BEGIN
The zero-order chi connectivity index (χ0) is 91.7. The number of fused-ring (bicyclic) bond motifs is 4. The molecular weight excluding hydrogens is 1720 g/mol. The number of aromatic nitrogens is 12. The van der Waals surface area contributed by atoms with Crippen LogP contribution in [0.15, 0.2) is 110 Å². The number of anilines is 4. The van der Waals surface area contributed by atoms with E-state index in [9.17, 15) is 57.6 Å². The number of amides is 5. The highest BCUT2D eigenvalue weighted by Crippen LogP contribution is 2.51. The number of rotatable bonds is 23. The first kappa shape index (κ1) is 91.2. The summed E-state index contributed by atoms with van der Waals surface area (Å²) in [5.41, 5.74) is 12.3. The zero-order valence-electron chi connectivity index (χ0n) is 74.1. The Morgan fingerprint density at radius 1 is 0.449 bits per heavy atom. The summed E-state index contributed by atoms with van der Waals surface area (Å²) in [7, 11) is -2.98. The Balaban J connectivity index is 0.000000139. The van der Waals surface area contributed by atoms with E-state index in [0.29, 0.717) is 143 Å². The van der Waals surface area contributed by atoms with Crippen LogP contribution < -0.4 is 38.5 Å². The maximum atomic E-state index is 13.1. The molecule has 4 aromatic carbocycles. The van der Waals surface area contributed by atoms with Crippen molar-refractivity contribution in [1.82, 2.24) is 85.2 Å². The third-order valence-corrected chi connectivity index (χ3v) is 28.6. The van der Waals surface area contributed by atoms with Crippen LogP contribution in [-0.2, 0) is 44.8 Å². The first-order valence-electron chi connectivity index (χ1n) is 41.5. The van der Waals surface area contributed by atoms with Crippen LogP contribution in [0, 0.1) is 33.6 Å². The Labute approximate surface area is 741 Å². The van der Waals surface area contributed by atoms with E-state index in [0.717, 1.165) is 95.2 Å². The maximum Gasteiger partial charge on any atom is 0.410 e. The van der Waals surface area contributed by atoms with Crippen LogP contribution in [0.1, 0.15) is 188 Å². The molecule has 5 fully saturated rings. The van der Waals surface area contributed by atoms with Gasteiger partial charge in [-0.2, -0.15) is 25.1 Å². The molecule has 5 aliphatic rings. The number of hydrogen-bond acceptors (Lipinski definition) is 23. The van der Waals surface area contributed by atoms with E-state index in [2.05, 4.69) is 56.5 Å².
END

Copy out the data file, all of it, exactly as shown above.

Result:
The zero-order chi connectivity index (χ0) is 91.7. The number of fused-ring (bicyclic) bond motifs is 4. The molecular weight excluding hydrogens is 1720 g/mol. The number of aromatic nitrogens is 12. The van der Waals surface area contributed by atoms with Crippen LogP contribution in [0.15, 0.2) is 110 Å². The number of anilines is 4. The van der Waals surface area contributed by atoms with E-state index in [9.17, 15) is 57.6 Å². The number of amides is 5. The highest BCUT2D eigenvalue weighted by Crippen LogP contribution is 2.51. The number of rotatable bonds is 23. The first kappa shape index (κ1) is 91.2. The summed E-state index contributed by atoms with van der Waals surface area (Å²) in [5.41, 5.74) is 12.3. The zero-order valence-electron chi connectivity index (χ0n) is 74.1. The Morgan fingerprint density at radius 1 is 0.449 bits per heavy atom. The summed E-state index contributed by atoms with van der Waals surface area (Å²) in [7, 11) is -2.98. The Balaban J connectivity index is 0.000000139. The van der Waals surface area contributed by atoms with E-state index in [0.29, 0.717) is 143 Å². The van der Waals surface area contributed by atoms with Crippen LogP contribution < -0.4 is 38.5 Å². The maximum atomic E-state index is 13.1. The molecule has 4 aromatic carbocycles. The van der Waals surface area contributed by atoms with Crippen molar-refractivity contribution in [1.82, 2.24) is 85.2 Å². The third-order valence-corrected chi connectivity index (χ3v) is 28.6. The van der Waals surface area contributed by atoms with Crippen LogP contribution in [-0.2, 0) is 44.8 Å². The first-order valence-electron chi connectivity index (χ1n) is 41.5. The van der Waals surface area contributed by atoms with Crippen LogP contribution in [0, 0.1) is 33.6 Å². The Labute approximate surface area is 741 Å². The van der Waals surface area contributed by atoms with E-state index in [0.717, 1.165) is 95.2 Å². The maximum Gasteiger partial charge on any atom is 0.410 e. The van der Waals surface area contributed by atoms with Crippen LogP contribution in [0.1, 0.15) is 188 Å². The molecule has 5 fully saturated rings. The van der Waals surface area contributed by atoms with Gasteiger partial charge in [-0.2, -0.15) is 25.1 Å². The molecule has 5 aliphatic rings. The number of hydrogen-bond acceptors (Lipinski definition) is 23. The van der Waals surface area contributed by atoms with E-state index in [2.05, 4.69) is 56.5 Å².